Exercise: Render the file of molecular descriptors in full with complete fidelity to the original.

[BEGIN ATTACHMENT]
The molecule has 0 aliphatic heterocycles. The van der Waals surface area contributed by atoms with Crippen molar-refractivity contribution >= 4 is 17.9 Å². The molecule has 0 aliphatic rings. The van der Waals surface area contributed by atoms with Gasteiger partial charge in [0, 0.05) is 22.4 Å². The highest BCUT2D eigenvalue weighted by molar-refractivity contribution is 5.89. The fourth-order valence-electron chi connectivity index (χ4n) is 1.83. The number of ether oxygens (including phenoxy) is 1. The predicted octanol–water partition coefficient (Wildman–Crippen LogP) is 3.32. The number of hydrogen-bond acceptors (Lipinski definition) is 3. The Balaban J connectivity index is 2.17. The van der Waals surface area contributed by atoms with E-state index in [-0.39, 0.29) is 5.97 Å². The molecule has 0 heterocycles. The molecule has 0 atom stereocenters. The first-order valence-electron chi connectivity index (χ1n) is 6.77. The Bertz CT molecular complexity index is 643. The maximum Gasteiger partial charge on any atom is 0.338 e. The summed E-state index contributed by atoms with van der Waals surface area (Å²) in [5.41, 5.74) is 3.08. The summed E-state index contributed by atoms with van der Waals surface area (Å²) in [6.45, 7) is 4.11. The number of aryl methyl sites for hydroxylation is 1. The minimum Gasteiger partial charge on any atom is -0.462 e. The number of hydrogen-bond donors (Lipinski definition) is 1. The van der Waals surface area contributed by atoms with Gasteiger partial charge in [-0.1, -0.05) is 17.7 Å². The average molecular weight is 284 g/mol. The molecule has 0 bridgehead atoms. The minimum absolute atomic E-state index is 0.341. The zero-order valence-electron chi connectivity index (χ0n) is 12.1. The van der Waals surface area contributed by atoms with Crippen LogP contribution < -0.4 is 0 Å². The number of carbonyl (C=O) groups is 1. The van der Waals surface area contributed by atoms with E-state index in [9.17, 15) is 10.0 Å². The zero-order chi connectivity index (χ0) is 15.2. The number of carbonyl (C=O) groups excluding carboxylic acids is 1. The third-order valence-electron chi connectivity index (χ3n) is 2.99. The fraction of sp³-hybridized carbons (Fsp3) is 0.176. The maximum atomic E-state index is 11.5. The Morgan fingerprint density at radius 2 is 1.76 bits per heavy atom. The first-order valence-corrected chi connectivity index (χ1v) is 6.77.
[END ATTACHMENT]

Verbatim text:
The molecule has 0 aliphatic heterocycles. The van der Waals surface area contributed by atoms with Crippen molar-refractivity contribution >= 4 is 17.9 Å². The molecule has 0 aliphatic rings. The van der Waals surface area contributed by atoms with Gasteiger partial charge in [0, 0.05) is 22.4 Å². The highest BCUT2D eigenvalue weighted by molar-refractivity contribution is 5.89. The fourth-order valence-electron chi connectivity index (χ4n) is 1.83. The number of ether oxygens (including phenoxy) is 1. The predicted octanol–water partition coefficient (Wildman–Crippen LogP) is 3.32. The number of hydrogen-bond acceptors (Lipinski definition) is 3. The Balaban J connectivity index is 2.17. The van der Waals surface area contributed by atoms with E-state index in [-0.39, 0.29) is 5.97 Å². The molecule has 0 heterocycles. The molecule has 0 atom stereocenters. The first-order valence-electron chi connectivity index (χ1n) is 6.77. The Bertz CT molecular complexity index is 643. The maximum Gasteiger partial charge on any atom is 0.338 e. The summed E-state index contributed by atoms with van der Waals surface area (Å²) in [5.41, 5.74) is 3.08. The summed E-state index contributed by atoms with van der Waals surface area (Å²) in [6.45, 7) is 4.11. The number of aryl methyl sites for hydroxylation is 1. The minimum Gasteiger partial charge on any atom is -0.462 e. The number of hydrogen-bond donors (Lipinski definition) is 1. The van der Waals surface area contributed by atoms with Gasteiger partial charge in [-0.1, -0.05) is 17.7 Å². The average molecular weight is 284 g/mol. The molecule has 0 bridgehead atoms. The minimum absolute atomic E-state index is 0.341. The zero-order valence-electron chi connectivity index (χ0n) is 12.1. The van der Waals surface area contributed by atoms with Crippen LogP contribution < -0.4 is 0 Å². The number of carbonyl (C=O) groups is 1. The van der Waals surface area contributed by atoms with E-state index in [9.17, 15) is 10.0 Å². The zero-order chi connectivity index (χ0) is 15.2. The number of carbonyl (C=O) groups excluding carboxylic acids is 1. The third-order valence-electron chi connectivity index (χ3n) is 2.99. The fraction of sp³-hybridized carbons (Fsp3) is 0.176. The maximum atomic E-state index is 11.5. The Morgan fingerprint density at radius 2 is 1.76 bits per heavy atom. The first-order valence-corrected chi connectivity index (χ1v) is 6.77.